THE SPANISH economy officially entered a state of deflation in October, with the country’s consumer price index falling into negative figures, according to official figures.
Fulfilling recent fears of falling prices in Europe, and despite an official end to the country’s two-year recession at the end of October, the consumer price index (CPI) fell by 0.1 per cent between October 2012 and last month, the National Statistics Institute said.
Spain’s rate of inflation shows little sign of returning to the European Central Bank’s (ECB) target level of close to two per cent.
As recently as the start of the year, Spain’s CPI was running above two per cent, before a slow downward climb from the middle of this year.
Industrial production figures for the wider Eurozone in September were also announced yesterday, with a 0.5 per cent drop recorded from August. Despite the end of the Eurozone’s technical recession, production is still lower than it was throughout the majority of 2011.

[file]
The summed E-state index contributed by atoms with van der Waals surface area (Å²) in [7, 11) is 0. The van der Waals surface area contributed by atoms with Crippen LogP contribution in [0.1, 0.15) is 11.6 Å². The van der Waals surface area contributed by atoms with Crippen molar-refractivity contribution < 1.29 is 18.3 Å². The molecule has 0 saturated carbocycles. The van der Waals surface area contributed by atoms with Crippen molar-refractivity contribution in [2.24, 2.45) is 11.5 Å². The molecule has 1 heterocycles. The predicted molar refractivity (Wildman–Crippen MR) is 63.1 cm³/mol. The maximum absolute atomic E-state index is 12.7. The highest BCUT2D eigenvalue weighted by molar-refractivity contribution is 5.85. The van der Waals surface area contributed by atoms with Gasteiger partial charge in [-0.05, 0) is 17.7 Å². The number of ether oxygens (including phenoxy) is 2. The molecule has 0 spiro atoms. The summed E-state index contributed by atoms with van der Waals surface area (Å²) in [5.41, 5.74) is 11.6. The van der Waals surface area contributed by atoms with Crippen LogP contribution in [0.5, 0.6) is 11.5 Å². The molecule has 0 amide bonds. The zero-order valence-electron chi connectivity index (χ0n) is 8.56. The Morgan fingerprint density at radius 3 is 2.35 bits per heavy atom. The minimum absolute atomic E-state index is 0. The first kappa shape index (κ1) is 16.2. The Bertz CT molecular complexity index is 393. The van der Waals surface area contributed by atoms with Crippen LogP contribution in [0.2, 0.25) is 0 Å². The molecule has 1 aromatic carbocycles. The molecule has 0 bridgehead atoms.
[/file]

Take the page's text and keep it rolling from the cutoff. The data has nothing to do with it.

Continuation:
Of the large economies in the region, Germany and France saw declines of 0.8 and 0.4 per cent respectively, while Italy and Spain saw moderate improvements of 0.4 and 0.7 per cent. The euro area’s industry was still in a better place than it was during September 2012’s slump, with production up 1.1 per cent over the year.
Portuguese figures yesterday confirmed the trend of deflation in the periphery of the Eurozone, with consumer prices falling by 0.2 per cent over the year to October.
Similarly, the Greek economy has been hit by the currency union’s most prolonged bout of deflation, with annual CPI in negative figures for the past eight months.
The ECB trimmed the currency union’s benchmark interest rate last week, from 0.5 per cent to 0.25 per cent, after inflation across the region came in at only 0.7 per cent for October.